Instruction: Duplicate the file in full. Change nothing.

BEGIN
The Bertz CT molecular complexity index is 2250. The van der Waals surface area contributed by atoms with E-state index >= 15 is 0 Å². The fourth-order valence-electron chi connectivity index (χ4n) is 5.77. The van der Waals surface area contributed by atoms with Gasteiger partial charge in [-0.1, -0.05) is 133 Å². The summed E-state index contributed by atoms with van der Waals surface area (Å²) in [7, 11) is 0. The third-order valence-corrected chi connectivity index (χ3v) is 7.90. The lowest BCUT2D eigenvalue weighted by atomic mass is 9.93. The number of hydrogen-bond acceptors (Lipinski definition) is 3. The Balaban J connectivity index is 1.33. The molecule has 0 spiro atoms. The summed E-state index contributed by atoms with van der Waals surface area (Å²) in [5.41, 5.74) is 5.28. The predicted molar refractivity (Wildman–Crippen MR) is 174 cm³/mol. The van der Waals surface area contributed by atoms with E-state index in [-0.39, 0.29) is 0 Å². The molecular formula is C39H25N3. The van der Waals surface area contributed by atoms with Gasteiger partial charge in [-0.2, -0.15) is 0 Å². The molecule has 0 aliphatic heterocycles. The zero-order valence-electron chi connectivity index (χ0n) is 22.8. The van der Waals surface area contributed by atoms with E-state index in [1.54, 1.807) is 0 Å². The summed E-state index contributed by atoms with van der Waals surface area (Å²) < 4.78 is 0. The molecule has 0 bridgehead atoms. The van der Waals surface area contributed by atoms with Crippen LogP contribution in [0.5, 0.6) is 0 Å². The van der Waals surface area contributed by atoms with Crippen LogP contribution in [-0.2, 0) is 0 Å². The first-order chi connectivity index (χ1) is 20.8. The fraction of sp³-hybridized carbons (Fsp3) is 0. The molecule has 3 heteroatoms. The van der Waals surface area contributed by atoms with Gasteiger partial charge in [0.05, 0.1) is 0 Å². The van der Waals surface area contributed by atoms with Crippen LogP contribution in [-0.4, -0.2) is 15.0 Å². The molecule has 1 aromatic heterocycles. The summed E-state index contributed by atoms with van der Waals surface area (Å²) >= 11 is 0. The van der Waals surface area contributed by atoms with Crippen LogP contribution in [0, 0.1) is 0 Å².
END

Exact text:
The Bertz CT molecular complexity index is 2250. The van der Waals surface area contributed by atoms with E-state index >= 15 is 0 Å². The fourth-order valence-electron chi connectivity index (χ4n) is 5.77. The van der Waals surface area contributed by atoms with Gasteiger partial charge in [-0.1, -0.05) is 133 Å². The summed E-state index contributed by atoms with van der Waals surface area (Å²) in [7, 11) is 0. The third-order valence-corrected chi connectivity index (χ3v) is 7.90. The lowest BCUT2D eigenvalue weighted by atomic mass is 9.93. The number of hydrogen-bond acceptors (Lipinski definition) is 3. The Balaban J connectivity index is 1.33. The molecule has 0 spiro atoms. The summed E-state index contributed by atoms with van der Waals surface area (Å²) in [5.41, 5.74) is 5.28. The predicted molar refractivity (Wildman–Crippen MR) is 174 cm³/mol. The van der Waals surface area contributed by atoms with E-state index in [-0.39, 0.29) is 0 Å². The molecular formula is C39H25N3. The van der Waals surface area contributed by atoms with Gasteiger partial charge in [-0.2, -0.15) is 0 Å². The molecule has 0 aliphatic heterocycles. The zero-order valence-electron chi connectivity index (χ0n) is 22.8. The van der Waals surface area contributed by atoms with E-state index in [1.54, 1.807) is 0 Å². The summed E-state index contributed by atoms with van der Waals surface area (Å²) < 4.78 is 0. The molecule has 0 bridgehead atoms. The van der Waals surface area contributed by atoms with Crippen LogP contribution in [0.5, 0.6) is 0 Å². The van der Waals surface area contributed by atoms with Crippen LogP contribution in [-0.2, 0) is 0 Å². The first-order chi connectivity index (χ1) is 20.8. The fraction of sp³-hybridized carbons (Fsp3) is 0. The molecule has 3 heteroatoms. The van der Waals surface area contributed by atoms with Gasteiger partial charge in [0.05, 0.1) is 0 Å². The van der Waals surface area contributed by atoms with Crippen LogP contribution in [-0.4, -0.2) is 15.0 Å². The molecule has 1 aromatic heterocycles. The summed E-state index contributed by atoms with van der Waals surface area (Å²) >= 11 is 0. The van der Waals surface area contributed by atoms with Crippen LogP contribution in [0, 0.1) is 0 Å².